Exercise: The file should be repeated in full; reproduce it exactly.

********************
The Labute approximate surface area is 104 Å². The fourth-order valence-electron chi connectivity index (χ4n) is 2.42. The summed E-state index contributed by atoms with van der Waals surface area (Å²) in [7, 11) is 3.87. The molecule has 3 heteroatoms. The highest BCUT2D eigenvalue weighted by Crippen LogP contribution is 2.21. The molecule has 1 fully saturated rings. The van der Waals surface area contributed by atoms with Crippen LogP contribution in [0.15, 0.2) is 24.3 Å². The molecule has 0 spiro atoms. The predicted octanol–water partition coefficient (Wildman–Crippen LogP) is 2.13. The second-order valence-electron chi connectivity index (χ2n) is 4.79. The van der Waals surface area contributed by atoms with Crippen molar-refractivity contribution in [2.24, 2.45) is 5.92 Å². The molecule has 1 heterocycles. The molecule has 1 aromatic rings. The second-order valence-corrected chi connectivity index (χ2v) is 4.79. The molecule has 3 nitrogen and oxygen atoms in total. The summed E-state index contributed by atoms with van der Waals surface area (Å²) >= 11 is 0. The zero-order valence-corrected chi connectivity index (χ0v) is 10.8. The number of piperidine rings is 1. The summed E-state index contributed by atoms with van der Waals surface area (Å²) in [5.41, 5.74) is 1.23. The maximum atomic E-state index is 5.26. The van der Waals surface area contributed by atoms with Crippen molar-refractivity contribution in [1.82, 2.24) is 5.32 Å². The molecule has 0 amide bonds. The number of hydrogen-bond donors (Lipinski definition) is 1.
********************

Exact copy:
The Labute approximate surface area is 104 Å². The fourth-order valence-electron chi connectivity index (χ4n) is 2.42. The summed E-state index contributed by atoms with van der Waals surface area (Å²) in [7, 11) is 3.87. The molecule has 3 heteroatoms. The highest BCUT2D eigenvalue weighted by Crippen LogP contribution is 2.21. The molecule has 1 fully saturated rings. The van der Waals surface area contributed by atoms with Crippen LogP contribution in [0.15, 0.2) is 24.3 Å². The molecule has 0 spiro atoms. The predicted octanol–water partition coefficient (Wildman–Crippen LogP) is 2.13. The second-order valence-electron chi connectivity index (χ2n) is 4.79. The van der Waals surface area contributed by atoms with Crippen molar-refractivity contribution in [2.24, 2.45) is 5.92 Å². The molecule has 1 heterocycles. The molecule has 1 aromatic rings. The second-order valence-corrected chi connectivity index (χ2v) is 4.79. The molecule has 3 nitrogen and oxygen atoms in total. The summed E-state index contributed by atoms with van der Waals surface area (Å²) >= 11 is 0. The zero-order valence-corrected chi connectivity index (χ0v) is 10.8. The number of piperidine rings is 1. The summed E-state index contributed by atoms with van der Waals surface area (Å²) in [5.41, 5.74) is 1.23. The maximum atomic E-state index is 5.26. The van der Waals surface area contributed by atoms with Crippen molar-refractivity contribution in [1.82, 2.24) is 5.32 Å². The molecule has 0 amide bonds. The number of hydrogen-bond donors (Lipinski definition) is 1.